Happy Birthday St. Louis

The City of St. Louis turns 250 years old during 2014.  Since historians do not know the official date of the city’s founding, it was decided to start the year-long celebration this February.  In honor of this celebration, Modern Graphic History Library, a part of Washington University in St. Louis, would like to share some of its St. Louis-related images.

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illustrated by Milton Glaser, 1964, publication unknown

This riverboat artwork was created by Milton Glaser, for a travel article for an unknown publication.  Glaser is known for the brightly colored “push-pin style” which was popular in the 1960s and 1970s.  Push-pin borrows from earlier styles, such as collage and art deco.  The illustration highlights many of the attractions in Forest Park and still captures the spirit that St. Louis is a riverfront town.

In addition to travel articles, travel advertisements also appeared for the city.

The St. Louis Chamber of Commerce ran this ad in 1926 promoting the benefits of St. Louis’ central location for shipping and production.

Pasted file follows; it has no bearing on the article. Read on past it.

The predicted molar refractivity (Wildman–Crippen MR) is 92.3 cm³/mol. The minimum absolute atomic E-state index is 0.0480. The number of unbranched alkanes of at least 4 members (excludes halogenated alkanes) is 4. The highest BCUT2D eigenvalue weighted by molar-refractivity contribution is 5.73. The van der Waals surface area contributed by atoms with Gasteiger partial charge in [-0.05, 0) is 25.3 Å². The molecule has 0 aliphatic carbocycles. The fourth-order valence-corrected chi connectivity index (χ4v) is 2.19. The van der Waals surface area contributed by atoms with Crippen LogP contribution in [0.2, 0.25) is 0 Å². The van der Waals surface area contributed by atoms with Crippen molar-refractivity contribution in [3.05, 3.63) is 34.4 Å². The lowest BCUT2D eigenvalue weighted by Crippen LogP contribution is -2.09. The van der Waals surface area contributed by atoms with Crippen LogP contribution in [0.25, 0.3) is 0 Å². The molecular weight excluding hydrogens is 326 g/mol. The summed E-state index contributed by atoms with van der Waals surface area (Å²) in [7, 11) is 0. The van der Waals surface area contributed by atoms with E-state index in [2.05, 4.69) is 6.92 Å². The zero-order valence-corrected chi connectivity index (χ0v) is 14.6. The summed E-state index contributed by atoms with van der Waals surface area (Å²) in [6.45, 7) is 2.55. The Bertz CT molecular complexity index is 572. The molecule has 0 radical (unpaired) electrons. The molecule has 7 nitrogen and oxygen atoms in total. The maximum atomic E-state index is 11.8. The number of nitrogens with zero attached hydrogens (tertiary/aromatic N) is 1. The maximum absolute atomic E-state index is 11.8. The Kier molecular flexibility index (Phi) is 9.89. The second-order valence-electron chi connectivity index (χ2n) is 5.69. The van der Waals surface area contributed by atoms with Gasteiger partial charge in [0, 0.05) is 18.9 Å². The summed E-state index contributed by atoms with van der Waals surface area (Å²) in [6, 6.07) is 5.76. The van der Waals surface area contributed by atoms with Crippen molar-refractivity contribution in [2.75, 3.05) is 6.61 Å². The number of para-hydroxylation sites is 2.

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illustrated by unknown artist, Collier’s, November 27, 1926

In this 1957 ad for all the places in Missouri to spend a vacation, many St. Louis attractions are noted, including the St. Louis Zoo, the Missouri Botanical Garden and the St. Louis Cardinals baseball team.

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illustrated by unknown artist, Holiday, 1957

The Cardinals have also received many cover stories in Time.   In 1955 the magazine ran a feature on Anheuser-Busch chairman August “Gussie” Busch, Jr. who was also the owner of the baseball team from 1953 – 1989.  The cover is drawn by self-taught artist Ernest Hamlin Baker, who illustrated over 300 covers for Time in a 17-year period.

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illustrated by Ernest Hamlin Baker, Time, July 11, 1955

One cannot talk about the history of St. Louis without talking about the 1904 World’s Fair, officially known as the Louisiana Purchase Exposition.  Judge Magazine featured drawings of “girls” from different American cities in 1903.  The St. Louis Girl, of course, was going to the exposition and would be “the fairest at the fair.”

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illustration by James Montgomery Flagg, Judge Magazine, November 14, 1903

Happy 250th, St. Louis!

Credits:

The Missouri vacation ad is from Modern Graphic History Library’s Periodicals Collection.

The other images are from the Walt Reed Illustration Archive.

About the author

Andrea Degener is the Visual Materials Processing Archivist in the department of Special Collections at Washington University Libraries.